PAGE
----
The State Department recently admitted that it underestimated the increased demand that would be caused by the Western Hemisphere Travel Initiative and other passport policy changes. It takes the Department anywhere between three months and a year to vet and train a new passport adjudicator, but this necessary security precaution leaves the Department with little flexibility to handle surges in demand like the current crisis.


According to the State Department, applications for new passports and renewals received between October 2006 and March 2007 rose 44 percent over the same period in 2005-2006. As a result, the Department is warning travelers that routine passport processing will take 10-12 weeks instead of the previous six, and expedited processing could take 2-3 weeks instead of two weeks. About 12 million passport applications were processed in 2006 and as many as 18 million are expected this year, the department said. At a hearing on June 19, the State Department told Congress that 2.95 million passport applications were pending.


"Sadly, this administration is unusually adept at imposing strict new guidelines and unusually inept when it comes to providing the resources necessary to meet them. This bill will give the State Department a critical safety valve to meet soaring passport demand," said Schumer.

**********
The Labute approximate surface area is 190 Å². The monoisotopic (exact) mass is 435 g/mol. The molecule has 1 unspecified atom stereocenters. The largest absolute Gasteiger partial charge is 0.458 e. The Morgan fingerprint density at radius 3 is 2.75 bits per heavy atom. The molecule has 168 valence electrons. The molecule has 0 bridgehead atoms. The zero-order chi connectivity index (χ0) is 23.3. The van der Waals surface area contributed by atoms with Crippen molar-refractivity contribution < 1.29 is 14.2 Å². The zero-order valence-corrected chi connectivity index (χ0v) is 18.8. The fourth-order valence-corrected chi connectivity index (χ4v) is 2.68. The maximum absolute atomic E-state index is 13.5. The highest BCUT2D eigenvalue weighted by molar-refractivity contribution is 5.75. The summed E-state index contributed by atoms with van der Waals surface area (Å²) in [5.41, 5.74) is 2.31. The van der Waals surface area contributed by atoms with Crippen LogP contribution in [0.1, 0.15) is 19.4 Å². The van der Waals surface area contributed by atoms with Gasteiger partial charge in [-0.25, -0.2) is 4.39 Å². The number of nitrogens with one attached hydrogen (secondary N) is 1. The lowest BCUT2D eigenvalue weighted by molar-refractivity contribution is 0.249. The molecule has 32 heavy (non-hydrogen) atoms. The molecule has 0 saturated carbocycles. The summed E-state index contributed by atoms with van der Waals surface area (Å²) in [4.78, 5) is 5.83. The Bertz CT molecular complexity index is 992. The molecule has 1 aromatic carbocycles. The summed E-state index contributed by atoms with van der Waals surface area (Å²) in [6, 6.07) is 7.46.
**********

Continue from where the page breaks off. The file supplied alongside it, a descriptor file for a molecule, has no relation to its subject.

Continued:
Shortly after Schumer’s initial call to break the logjam with this legislation, the Office of Personnel Management agreed on March 30, 2007, to grant a similar waiver for the rehiring of civil service employees.  This means that the State Department will also be able to tap into the reserve of retired civil service personnel already trained as passport processors, to alleviate the situation.  Two weeks ago, after another Schumer call, the State Department admitted that it will refund the $60 passport expedite fee for all New Yorkers who paid the fee and have still not received their passports in an expedited fashion.